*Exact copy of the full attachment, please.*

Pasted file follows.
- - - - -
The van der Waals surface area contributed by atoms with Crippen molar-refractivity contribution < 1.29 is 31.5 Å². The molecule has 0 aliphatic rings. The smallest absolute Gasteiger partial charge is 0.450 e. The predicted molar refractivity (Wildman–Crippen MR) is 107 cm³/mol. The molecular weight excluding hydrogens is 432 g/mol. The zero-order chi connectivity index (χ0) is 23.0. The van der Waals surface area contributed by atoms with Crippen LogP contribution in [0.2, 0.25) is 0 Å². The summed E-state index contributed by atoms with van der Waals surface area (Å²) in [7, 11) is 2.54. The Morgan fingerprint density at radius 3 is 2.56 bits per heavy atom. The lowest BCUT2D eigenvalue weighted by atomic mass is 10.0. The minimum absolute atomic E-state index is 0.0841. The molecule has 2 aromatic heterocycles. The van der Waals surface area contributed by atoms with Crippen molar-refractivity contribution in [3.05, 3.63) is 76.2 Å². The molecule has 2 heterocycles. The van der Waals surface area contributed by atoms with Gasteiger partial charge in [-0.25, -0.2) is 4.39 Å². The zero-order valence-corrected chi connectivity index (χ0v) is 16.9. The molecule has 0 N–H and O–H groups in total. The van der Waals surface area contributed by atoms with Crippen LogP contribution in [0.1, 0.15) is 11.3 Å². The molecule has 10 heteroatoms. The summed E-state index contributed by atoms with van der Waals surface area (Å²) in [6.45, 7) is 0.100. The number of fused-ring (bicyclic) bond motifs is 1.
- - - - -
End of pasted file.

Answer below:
The van der Waals surface area contributed by atoms with Crippen molar-refractivity contribution < 1.29 is 31.5 Å². The molecule has 0 aliphatic rings. The smallest absolute Gasteiger partial charge is 0.450 e. The predicted molar refractivity (Wildman–Crippen MR) is 107 cm³/mol. The molecular weight excluding hydrogens is 432 g/mol. The zero-order chi connectivity index (χ0) is 23.0. The van der Waals surface area contributed by atoms with Crippen LogP contribution in [0.2, 0.25) is 0 Å². The summed E-state index contributed by atoms with van der Waals surface area (Å²) in [7, 11) is 2.54. The Morgan fingerprint density at radius 3 is 2.56 bits per heavy atom. The lowest BCUT2D eigenvalue weighted by atomic mass is 10.0. The minimum absolute atomic E-state index is 0.0841. The molecule has 2 aromatic heterocycles. The van der Waals surface area contributed by atoms with Crippen molar-refractivity contribution in [3.05, 3.63) is 76.2 Å². The molecule has 2 heterocycles. The van der Waals surface area contributed by atoms with Gasteiger partial charge in [-0.25, -0.2) is 4.39 Å². The zero-order valence-corrected chi connectivity index (χ0v) is 16.9. The molecule has 0 N–H and O–H groups in total. The van der Waals surface area contributed by atoms with Crippen LogP contribution in [0.1, 0.15) is 11.3 Å². The molecule has 10 heteroatoms. The summed E-state index contributed by atoms with van der Waals surface area (Å²) in [6.45, 7) is 0.100. The number of fused-ring (bicyclic) bond motifs is 1.